I love that question, and I would say, in general, the most difficult thing is not doing what we, as women, quite often tend to do in life. Okay, I can’t speak for all women. But I know that I tend to add layers of complexity to a man’s point of view. Men, in my experience, are better than women are at just getting to the point, and the crux of the situation. At least, many of them are better at it than I am! I filter everything that is said through my emotions and doubts and thoughts about the weather. That makes it difficult for me to take what is said at face value, when I really should. We see that happening a lot between Ben and Sarah. Sarah will ask Ben, “What are you trying to say?” And he’ll respond, “I’m not trying to say anything. I’m saying it!” Obviously every man is different, just as every woman is different, but I think often those conversational tendencies are there. So it’s important not to write words which come out of a male character’s mouth, but have been processed through a female character’s mind!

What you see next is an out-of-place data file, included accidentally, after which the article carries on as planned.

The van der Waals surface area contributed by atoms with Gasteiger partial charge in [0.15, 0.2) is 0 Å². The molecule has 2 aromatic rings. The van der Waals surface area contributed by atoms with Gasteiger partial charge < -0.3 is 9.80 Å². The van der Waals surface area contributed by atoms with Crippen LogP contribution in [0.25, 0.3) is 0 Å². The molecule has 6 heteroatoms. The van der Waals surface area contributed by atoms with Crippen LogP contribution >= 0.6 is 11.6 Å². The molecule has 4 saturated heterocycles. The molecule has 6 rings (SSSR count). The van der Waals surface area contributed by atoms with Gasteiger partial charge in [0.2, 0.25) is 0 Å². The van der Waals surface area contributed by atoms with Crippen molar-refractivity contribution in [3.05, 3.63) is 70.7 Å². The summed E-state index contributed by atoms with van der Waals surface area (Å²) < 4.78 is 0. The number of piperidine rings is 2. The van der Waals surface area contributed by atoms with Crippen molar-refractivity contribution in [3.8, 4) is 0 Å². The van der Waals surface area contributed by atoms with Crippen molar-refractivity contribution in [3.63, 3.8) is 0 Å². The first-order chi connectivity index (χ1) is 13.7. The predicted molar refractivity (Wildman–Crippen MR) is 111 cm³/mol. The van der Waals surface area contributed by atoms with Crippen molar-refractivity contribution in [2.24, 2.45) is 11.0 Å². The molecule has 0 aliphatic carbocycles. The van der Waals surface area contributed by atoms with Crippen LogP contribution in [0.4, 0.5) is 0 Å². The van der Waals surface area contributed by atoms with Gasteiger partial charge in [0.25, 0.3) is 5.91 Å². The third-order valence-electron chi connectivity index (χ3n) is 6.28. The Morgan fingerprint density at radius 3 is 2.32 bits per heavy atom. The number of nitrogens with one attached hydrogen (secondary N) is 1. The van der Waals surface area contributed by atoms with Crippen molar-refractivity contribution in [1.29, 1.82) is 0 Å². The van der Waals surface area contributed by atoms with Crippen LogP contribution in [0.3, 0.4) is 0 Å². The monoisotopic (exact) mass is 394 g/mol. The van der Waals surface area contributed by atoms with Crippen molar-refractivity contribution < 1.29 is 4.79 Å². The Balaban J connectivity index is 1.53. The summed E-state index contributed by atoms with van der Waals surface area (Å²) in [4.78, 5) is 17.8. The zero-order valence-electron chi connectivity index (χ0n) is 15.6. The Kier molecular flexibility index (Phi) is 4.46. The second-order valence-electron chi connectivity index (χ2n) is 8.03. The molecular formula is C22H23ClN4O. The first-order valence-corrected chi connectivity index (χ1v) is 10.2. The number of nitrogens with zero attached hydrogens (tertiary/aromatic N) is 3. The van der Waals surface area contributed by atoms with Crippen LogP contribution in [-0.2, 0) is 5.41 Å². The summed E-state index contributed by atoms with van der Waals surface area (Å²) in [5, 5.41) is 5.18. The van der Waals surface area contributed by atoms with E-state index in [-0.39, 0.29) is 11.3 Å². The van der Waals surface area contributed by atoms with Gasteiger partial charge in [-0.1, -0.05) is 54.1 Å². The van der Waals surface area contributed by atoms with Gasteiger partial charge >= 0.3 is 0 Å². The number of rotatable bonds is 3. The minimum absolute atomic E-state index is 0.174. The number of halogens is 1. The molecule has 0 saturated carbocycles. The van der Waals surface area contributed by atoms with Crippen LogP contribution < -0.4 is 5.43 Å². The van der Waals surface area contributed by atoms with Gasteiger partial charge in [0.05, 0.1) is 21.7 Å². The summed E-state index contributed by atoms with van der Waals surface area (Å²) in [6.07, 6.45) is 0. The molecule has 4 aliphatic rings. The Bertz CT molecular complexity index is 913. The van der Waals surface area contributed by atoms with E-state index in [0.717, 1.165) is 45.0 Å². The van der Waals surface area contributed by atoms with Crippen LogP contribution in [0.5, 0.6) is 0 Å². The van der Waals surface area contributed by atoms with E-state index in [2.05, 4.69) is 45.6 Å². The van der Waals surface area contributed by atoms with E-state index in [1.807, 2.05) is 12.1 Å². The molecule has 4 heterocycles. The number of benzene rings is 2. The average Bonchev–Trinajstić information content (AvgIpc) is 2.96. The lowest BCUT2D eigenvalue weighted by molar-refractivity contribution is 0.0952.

Bethany Turner is the director of administration for Rock Springs Church in Southwest Colorado. A former VP/operations manager of a commercial bank and a three-time cancer survivor (all before she turned 35), Bethany knows that when God has plans for your life, it doesn’t matter what anyone else has to say. She lives with her husband and their two sons in Colorado.